Another of those vehicles that are denied us ordinary mortals in this country, is the Chrysler Crossfire. This is one of the progeny of the Mercedes-Benz and Chrysler marriage, and although the marriage is probably a little shaky right now, the kid seems to be very strong. Our Down-Under correspondent John Weinthal has just spent a few days with the auto version of the Crossfire and describes it as a stunning looker, yet purposeful and practical. Here are the Words from Weinthal.

“The Chrysler Crossfire is no easy car to review. This is a car which has to be seen in the metal, for full appreciation. In my eyes it is one of the most intriguingly detailed, and ultimately attractive cars around. I could have enthused, no matter how it drove or rode, or even how it was put together. Every time I looked I wanted to take another photo. Somehow it all comes together for me from every angle, even from above.

“Enough of that; you will make up your own minds on its looks and not everyone will agree. This is a truly fascinating concoction of a car, quite beyond its styling.

“Despite its Yankee name and California design studio origins it is made in Germany by coachbuilder Karmann. It is powered by the same 3.2 litre V6 engine as the little Mercedes Benz SLK and it uses the Merc’s five-speed automatic transmission or six speed manual.

“The SLK scores by having a folding steel roof - and that big silver star! However, I have always seen the Merc as somehow missing out in the styling stakes and the Chrysler has the advantage of being quite a handy baggage hauler with its big lift up tailgate. But the best reason for running from the SLK to the Crossfire is the Merc’s AUD 112,000 price ticket over the AUD 70,000 Chrysler.

“Neither the Merc nor the Chrysler are balls out sports cars, but both will take the challenge when commanded. The Chrysler is not in quite the same mould as the similarly priced (in Australia) 176 kW Alfa Romeo GTV Coupe or the 205 kW Nissan 350Z. Like the Nissan, it is a strict two seater whereas the Alfa and Mazda’s less expensive Car of the Year RX-8 can carry four at a pinch.

“In pictures the Crossfire contrives to look much larger than it is. I love its on road size. Small external dimensions can be a big advantage especially in a sporting car, for rapid progress over challenging twisty roads or even for parking.

“The Crossfire sports an American-retro chrome bar grille. And it has wonderful seven spoke Panzer style alloy wheels - 18 inchers on the front and 19’s on the rear with rubber band like 40 profile tyres.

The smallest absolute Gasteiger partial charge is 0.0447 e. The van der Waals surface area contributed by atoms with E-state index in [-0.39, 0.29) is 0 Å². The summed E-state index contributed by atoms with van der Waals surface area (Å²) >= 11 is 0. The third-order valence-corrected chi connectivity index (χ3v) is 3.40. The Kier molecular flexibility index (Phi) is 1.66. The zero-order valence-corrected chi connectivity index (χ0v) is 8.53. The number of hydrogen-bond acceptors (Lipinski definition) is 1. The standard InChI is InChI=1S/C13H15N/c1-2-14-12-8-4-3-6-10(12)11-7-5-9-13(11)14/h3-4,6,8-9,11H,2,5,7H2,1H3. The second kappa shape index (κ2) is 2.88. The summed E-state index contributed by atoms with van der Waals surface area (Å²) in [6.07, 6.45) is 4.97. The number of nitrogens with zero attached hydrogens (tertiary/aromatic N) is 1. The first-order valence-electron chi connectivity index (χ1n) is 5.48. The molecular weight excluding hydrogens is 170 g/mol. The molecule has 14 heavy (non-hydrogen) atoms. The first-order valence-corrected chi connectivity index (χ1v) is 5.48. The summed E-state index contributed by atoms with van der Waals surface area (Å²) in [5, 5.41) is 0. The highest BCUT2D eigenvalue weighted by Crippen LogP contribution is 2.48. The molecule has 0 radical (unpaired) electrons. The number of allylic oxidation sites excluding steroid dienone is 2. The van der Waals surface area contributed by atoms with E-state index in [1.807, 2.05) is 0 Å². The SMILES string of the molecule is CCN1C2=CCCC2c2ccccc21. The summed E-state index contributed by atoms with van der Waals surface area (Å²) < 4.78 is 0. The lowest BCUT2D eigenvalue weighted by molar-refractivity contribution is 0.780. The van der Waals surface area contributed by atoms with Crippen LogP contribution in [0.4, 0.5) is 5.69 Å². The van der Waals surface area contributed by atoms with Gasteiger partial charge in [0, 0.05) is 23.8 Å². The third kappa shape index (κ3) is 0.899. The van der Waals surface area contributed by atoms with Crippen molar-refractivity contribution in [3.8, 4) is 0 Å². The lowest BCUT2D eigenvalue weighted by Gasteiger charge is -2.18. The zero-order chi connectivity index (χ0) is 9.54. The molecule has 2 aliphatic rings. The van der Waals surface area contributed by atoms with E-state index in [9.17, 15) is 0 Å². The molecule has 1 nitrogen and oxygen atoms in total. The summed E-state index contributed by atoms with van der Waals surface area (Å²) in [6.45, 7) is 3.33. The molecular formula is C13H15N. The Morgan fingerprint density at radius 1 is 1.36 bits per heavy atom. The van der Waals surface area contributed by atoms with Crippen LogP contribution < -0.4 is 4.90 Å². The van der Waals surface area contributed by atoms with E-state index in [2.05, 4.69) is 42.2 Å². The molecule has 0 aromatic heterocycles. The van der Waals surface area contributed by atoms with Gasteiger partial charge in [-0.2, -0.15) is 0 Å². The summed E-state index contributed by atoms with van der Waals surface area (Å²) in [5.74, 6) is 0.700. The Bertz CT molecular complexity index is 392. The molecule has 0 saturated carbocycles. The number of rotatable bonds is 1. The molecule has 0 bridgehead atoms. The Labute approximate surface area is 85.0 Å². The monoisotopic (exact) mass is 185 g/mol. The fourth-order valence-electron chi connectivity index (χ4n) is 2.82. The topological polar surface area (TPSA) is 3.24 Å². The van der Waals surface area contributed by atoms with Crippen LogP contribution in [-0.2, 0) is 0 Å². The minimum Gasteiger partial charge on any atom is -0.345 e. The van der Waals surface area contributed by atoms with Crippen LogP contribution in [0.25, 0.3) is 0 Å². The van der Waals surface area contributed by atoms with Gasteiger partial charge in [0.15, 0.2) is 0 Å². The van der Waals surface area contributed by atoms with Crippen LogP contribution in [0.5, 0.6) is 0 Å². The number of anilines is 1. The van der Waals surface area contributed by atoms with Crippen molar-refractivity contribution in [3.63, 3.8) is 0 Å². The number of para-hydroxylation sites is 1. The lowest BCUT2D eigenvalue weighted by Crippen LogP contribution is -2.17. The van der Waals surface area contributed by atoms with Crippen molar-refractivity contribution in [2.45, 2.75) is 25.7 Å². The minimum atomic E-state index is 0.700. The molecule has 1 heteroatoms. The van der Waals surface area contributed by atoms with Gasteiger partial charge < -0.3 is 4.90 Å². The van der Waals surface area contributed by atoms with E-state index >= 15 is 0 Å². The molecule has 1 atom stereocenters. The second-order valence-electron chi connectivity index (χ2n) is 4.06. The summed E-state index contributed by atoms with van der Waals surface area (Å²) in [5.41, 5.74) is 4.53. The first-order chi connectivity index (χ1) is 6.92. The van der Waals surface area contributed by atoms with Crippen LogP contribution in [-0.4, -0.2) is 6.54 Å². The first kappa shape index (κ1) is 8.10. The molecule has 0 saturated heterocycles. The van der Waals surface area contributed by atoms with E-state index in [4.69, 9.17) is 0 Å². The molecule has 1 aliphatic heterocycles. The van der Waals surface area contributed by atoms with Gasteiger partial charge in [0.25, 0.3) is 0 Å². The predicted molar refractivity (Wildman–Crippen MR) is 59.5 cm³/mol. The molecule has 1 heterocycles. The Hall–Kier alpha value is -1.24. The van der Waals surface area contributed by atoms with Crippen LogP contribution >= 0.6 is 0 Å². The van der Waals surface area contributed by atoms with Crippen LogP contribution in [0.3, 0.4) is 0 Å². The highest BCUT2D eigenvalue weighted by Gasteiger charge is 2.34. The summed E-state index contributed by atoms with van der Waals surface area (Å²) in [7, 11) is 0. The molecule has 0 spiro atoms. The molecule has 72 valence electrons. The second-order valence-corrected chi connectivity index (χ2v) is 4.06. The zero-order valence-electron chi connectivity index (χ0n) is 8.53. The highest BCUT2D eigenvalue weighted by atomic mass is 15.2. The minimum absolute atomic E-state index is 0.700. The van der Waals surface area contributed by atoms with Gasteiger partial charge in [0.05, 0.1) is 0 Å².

“The Chrysler proved to be purposeful and practical in many ways. It is a car one could easily live with day in and day out, then enjoy some fun on the right roads when the mood takes you.

“For me, roads and mood came together over some hilly, chunky dirt in coastal northern New South Wales. Here the Crossfire came into its own. Even the ride was fine, as it proved to be through our week on all but the roughest bitumen. Hustling over the twisty dirt - without getting too adventurous - the electronic traction control, ABS brakes and brake distribution gadgetry worked overtime. Only the occasional flash of the fascia lights made one aware of how much was going on to counter any excess exuberance on the driver’s part.

“Around town the Chrysler was as user friendly as one could wish. On the highway the story was the same until, after about 90 minutes, I learnt the hard way that the seat bases were none too friendly to my barely padded butt. The only other glitch was the rather tinny sound of the wide doors closing; most unGermanic!

“I was also unimpressed by the loss of some valuable rear vision when the automatic rear spoiler rises at well under our speed limit. But if it works this is a small penalty. At least it does not spoil the car’s looks when it is stationary like the quick fix Audi had to add to the TT Coupe to stop it flying off Autobahns.

“Overall this was a much better car than I had anticipated. It is well equipped, easy to live with at all times and as head-turning as anything on our roads. Not bad for AUD 70,000.”

(Thank you John, unfortunately we receive neither the Crossfire, nor the V6 version of the SLK. However, there is always the ‘grey market’! Dr. Iain.)


Autotrivia Quiz

Last week I asked what vehicle used a dung beetle as its insignia? The clue was that it had a Ford V8 in the tail. It was the 1936 Stout Scarab, which incorporated the dung beetle (scarab) in its grille ornamentation. They made only nine examples which were completed in 1936. According to my notes, it also had a card table inside, complete with wicker decor! It looked like the fore-runner of the VW Kombi.

And so to this week. Cogged belt drive for overhead camshafts is commonplace these days. When did it first come out, and on what car?

For the Automania FREE beer this week, be the first correct answer to email automania
@chiangmai-mail.com

Good luck!